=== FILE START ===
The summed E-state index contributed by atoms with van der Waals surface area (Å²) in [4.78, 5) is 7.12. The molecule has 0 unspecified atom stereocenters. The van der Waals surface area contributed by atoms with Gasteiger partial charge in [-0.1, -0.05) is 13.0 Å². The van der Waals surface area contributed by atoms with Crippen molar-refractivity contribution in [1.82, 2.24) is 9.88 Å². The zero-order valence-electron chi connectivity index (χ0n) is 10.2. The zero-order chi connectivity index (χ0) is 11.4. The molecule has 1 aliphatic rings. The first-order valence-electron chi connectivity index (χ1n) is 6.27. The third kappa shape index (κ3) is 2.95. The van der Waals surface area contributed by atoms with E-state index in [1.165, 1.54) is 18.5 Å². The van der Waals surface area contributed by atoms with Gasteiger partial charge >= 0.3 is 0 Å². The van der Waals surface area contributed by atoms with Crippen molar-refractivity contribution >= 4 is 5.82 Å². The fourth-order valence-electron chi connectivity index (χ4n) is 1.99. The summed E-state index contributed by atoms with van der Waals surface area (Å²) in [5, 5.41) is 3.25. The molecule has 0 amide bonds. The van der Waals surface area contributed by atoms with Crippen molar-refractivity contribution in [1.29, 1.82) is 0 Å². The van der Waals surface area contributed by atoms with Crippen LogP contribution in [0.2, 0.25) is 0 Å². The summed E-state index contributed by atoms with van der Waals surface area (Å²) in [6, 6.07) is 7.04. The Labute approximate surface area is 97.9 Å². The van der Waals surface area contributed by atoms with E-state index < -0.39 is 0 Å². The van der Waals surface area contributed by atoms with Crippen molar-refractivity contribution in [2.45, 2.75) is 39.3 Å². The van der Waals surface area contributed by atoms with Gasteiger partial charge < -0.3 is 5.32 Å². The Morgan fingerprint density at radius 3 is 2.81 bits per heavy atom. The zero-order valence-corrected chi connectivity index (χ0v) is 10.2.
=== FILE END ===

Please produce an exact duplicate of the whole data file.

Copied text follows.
The summed E-state index contributed by atoms with van der Waals surface area (Å²) in [4.78, 5) is 7.12. The molecule has 0 unspecified atom stereocenters. The van der Waals surface area contributed by atoms with Gasteiger partial charge in [-0.1, -0.05) is 13.0 Å². The van der Waals surface area contributed by atoms with Crippen molar-refractivity contribution in [1.82, 2.24) is 9.88 Å². The zero-order valence-electron chi connectivity index (χ0n) is 10.2. The zero-order chi connectivity index (χ0) is 11.4. The molecule has 1 aliphatic rings. The first-order valence-electron chi connectivity index (χ1n) is 6.27. The third kappa shape index (κ3) is 2.95. The van der Waals surface area contributed by atoms with E-state index in [1.165, 1.54) is 18.5 Å². The van der Waals surface area contributed by atoms with Gasteiger partial charge >= 0.3 is 0 Å². The van der Waals surface area contributed by atoms with Crippen molar-refractivity contribution >= 4 is 5.82 Å². The fourth-order valence-electron chi connectivity index (χ4n) is 1.99. The summed E-state index contributed by atoms with van der Waals surface area (Å²) in [5, 5.41) is 3.25. The molecule has 0 amide bonds. The van der Waals surface area contributed by atoms with Crippen molar-refractivity contribution in [1.29, 1.82) is 0 Å². The van der Waals surface area contributed by atoms with Crippen LogP contribution in [0.2, 0.25) is 0 Å². The summed E-state index contributed by atoms with van der Waals surface area (Å²) in [6, 6.07) is 7.04. The Labute approximate surface area is 97.9 Å². The van der Waals surface area contributed by atoms with E-state index < -0.39 is 0 Å². The van der Waals surface area contributed by atoms with Crippen molar-refractivity contribution in [2.45, 2.75) is 39.3 Å². The van der Waals surface area contributed by atoms with Gasteiger partial charge < -0.3 is 5.32 Å². The Morgan fingerprint density at radius 3 is 2.81 bits per heavy atom. The zero-order valence-corrected chi connectivity index (χ0v) is 10.2.